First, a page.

September 2, 2014

The Navy has to test its ships somewhere, but the way the Naval Surface Warfare Center is using wave-testing is truly fascinating.

The center's indoor ocean, which is housed in suburban Maryland, lies in a pool the size of a football field and contains 12 million gallons of water. In it, the Naval Surface Warfare Center uses 216 electronic wave boards to mimic eight types of ocean conditions, making the indoor ocean "the most sophisticated scientific wave-testing basin of its size in the world," according to Smithsonian magazine. Smithsonian's Abigail Tucker likens the wave boards to "giant piano keys, whose scales and chords are waves."

Since the Navy's ships are worth billions of dollars, testing them is no small matter. The Navy must account not only for flotation, but also for missile launching and helicopter landing, which can be much more difficult in adverse wave conditions. The new technology, which uses a frequency spectrum called a JONSWAP, makes the testing process easier than ever — alternating test scenarios once took 20 minutes, but the wave boards can do them in 30 seconds.

"It almost becomes a kind of art," naval architect Jon Etxegoien told Smithsonian. "But our challenge is to do what nature can do, not what it can't." Check out the Navy's indoor ocean in action over at Smithsonian. --Meghan DeMaria

This is terrible
8:39 p.m. ET
Kevin C. Cox/Getty Images

A report released Thursday by the Centers for Disease Control and Prevention says that the suicide rate for girls and young women between the ages of 10 and 24 is increasing, and at a pace faster than for males in the same age group.

Suicide rates since 2007 have been on the rise; there were 4,320 deaths that year, and 5,264 in 2013. Although the suicide rate for boys and young men is three times higher than the female rate for that age group, the increase for females has been steadier, The Associated Press reports. Suicide is the second leading cause of death among people 10-24 years old in the United States, and experts say more girls and young women are hanging themselves or using other forms of suffocation.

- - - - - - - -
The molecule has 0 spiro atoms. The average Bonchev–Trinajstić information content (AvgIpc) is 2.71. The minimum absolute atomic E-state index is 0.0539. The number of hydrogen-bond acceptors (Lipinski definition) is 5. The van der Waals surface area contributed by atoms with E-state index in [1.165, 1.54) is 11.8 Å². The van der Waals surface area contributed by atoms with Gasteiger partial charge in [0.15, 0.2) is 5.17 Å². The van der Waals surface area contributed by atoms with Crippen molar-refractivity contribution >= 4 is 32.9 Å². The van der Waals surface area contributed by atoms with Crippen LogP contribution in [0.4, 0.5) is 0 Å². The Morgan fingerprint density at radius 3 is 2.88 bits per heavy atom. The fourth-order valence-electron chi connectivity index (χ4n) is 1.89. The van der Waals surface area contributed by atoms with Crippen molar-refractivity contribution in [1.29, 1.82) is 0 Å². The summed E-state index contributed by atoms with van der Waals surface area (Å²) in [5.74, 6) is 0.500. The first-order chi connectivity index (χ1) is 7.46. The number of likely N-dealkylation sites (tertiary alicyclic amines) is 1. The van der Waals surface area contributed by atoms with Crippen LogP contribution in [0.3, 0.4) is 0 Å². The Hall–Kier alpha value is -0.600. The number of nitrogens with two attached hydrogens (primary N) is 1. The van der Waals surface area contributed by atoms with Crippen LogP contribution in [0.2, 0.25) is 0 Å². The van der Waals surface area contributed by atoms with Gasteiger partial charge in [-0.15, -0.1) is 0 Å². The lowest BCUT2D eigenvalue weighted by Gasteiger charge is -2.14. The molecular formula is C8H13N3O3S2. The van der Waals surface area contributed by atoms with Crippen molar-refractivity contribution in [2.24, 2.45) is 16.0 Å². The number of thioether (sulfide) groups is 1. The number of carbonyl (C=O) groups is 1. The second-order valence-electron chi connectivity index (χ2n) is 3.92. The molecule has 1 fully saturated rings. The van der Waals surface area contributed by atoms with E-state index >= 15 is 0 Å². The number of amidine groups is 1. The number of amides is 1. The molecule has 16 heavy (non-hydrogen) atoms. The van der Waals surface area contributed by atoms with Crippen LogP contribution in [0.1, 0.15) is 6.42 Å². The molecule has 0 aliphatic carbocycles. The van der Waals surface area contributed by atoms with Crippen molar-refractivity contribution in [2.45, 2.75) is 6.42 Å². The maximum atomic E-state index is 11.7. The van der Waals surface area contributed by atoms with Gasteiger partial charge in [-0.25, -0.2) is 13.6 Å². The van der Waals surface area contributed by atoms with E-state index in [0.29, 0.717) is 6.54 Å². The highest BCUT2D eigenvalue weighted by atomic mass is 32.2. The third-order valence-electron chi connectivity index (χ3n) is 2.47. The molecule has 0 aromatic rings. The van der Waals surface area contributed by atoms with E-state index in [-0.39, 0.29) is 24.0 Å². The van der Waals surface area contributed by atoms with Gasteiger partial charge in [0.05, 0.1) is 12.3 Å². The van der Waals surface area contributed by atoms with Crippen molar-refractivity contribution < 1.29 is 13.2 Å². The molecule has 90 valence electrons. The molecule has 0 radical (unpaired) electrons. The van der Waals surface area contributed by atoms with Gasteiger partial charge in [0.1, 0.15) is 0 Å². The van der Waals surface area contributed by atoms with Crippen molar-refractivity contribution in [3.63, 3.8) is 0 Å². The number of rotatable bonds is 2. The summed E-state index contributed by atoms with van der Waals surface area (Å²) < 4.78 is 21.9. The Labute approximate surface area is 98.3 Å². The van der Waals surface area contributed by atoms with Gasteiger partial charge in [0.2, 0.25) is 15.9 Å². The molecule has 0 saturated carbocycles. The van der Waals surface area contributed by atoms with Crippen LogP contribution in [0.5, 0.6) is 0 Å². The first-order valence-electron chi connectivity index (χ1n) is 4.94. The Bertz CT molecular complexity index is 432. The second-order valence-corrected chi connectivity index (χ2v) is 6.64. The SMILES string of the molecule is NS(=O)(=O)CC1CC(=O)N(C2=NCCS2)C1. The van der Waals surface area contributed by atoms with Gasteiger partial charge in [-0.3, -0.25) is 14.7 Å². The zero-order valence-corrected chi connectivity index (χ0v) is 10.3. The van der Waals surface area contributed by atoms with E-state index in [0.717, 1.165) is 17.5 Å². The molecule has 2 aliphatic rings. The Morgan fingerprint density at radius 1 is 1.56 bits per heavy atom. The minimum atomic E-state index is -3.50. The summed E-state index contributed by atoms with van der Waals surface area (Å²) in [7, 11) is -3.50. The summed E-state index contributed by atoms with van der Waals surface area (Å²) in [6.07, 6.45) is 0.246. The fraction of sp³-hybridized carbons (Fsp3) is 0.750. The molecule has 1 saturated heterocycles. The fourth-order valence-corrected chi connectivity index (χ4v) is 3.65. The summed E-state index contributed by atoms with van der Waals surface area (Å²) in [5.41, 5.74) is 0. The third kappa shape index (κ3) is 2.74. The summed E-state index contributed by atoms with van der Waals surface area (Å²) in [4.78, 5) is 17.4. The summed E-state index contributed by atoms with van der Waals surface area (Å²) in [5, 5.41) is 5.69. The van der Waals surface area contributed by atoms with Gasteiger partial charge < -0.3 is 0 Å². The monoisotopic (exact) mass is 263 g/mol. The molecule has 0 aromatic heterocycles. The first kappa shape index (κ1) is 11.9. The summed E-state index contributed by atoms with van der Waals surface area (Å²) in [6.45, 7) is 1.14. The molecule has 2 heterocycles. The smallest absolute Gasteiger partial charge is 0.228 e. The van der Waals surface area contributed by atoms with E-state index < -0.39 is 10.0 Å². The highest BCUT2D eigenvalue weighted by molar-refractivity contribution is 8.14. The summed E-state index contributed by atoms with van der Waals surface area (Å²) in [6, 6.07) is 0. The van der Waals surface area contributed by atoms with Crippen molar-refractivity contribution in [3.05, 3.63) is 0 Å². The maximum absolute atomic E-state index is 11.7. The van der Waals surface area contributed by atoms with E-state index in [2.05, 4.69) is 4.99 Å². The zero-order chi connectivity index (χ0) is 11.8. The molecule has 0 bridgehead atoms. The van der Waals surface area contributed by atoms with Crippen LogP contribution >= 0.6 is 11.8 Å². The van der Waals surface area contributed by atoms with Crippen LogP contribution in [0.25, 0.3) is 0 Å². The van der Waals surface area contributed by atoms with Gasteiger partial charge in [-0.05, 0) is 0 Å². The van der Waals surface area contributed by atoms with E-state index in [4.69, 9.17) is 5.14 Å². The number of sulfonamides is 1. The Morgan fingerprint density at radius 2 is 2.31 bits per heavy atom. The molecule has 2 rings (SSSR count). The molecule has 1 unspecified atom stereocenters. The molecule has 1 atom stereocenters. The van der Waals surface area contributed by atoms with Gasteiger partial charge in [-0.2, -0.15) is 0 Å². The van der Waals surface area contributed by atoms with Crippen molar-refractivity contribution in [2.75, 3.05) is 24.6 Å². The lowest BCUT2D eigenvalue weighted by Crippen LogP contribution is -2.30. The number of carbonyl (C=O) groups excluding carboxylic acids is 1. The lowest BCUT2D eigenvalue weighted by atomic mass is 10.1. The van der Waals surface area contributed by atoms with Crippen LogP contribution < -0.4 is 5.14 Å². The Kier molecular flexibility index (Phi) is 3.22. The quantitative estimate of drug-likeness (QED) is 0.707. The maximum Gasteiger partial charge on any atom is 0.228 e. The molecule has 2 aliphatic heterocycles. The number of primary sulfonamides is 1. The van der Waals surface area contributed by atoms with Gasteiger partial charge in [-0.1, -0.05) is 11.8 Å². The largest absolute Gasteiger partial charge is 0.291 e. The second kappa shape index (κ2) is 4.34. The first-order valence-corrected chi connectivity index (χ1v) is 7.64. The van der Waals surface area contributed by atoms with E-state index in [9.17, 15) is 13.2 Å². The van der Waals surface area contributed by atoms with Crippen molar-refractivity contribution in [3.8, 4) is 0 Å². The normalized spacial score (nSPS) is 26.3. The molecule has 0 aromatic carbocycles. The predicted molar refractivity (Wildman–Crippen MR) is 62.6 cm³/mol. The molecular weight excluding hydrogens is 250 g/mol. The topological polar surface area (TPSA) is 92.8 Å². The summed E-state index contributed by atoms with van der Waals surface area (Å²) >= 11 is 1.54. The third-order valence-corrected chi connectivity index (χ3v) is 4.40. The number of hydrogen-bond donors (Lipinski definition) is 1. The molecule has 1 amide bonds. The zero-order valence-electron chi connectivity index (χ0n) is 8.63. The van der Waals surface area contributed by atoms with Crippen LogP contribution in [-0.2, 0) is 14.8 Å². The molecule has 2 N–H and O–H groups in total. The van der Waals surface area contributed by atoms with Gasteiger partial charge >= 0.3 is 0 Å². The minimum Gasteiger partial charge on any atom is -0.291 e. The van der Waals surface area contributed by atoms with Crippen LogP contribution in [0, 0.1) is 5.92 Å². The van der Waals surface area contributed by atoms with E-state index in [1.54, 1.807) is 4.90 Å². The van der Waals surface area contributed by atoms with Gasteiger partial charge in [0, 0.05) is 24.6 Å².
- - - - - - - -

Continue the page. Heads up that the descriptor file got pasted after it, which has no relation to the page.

This just in
6:55 p.m. ET

Actor Harrison Ford was injured on Thursday when the World War II training plane he was flying crashed on a golf course in Mar Vista, California.

Sources tell NBC News he was stabilized on the scene before being taken to a hospital, and has lacerations to the head and possible fractures. It is not yet known what caused the plane to crash. His son, Ben Ford, wrote on Twitter that his father is "battered, but OK." Ford is believed to have been the only passenger onboard the vintage plane.

Crisis in Syria
6:44 p.m. ET

Syrian state media is reporting that the commander of the al-Nusra Front, Abu Homam al-Shami, was killed during a "unique operation" carried out by the Syrian army.

On social media, the militant group confirmed that al-Shami was killed in an air strike along with three other leaders. State media said they were targeted while meeting in northern Idlib province. Al-Nusra is considered an affiliate of al-Qaeda, and on Wednesday attacked the Air Force Intelligence headquarters in Aleppo. The militants detonated explosives in a tunnel under the building, the BBC reports, and then fighters launched a ground assault against government forces, who forced them back. Twenty soldiers and militiamen and 14 rebels are believed to have been killed.

This just in
5:22 p.m. ET
Mark Wilson/Getty Images

The nation's largest banks are all financialy strong enough to weather an economic crisis, the Federal Reserve said Wednesday. Thirty-one banks in all passed the Fed's annual stress test, meaning they had enough available capital to withstand a theoretical depression in which unemployment soars to 10 percent amid collapses in the housing and stock markets.

However, it was only the first stage of stress testing. Next week, the Fed will announce whether banks pass a second test to determine if they are fit enough to buy back stock and distribute dividends to shareholders.

4:55 p.m. ET
Mario Tama/Getty Images

Cardinal Edward M. Egan, who led the Archdiocese of New York from 2000 to 2009, died Thursday of a heart attack. He was 82 years old.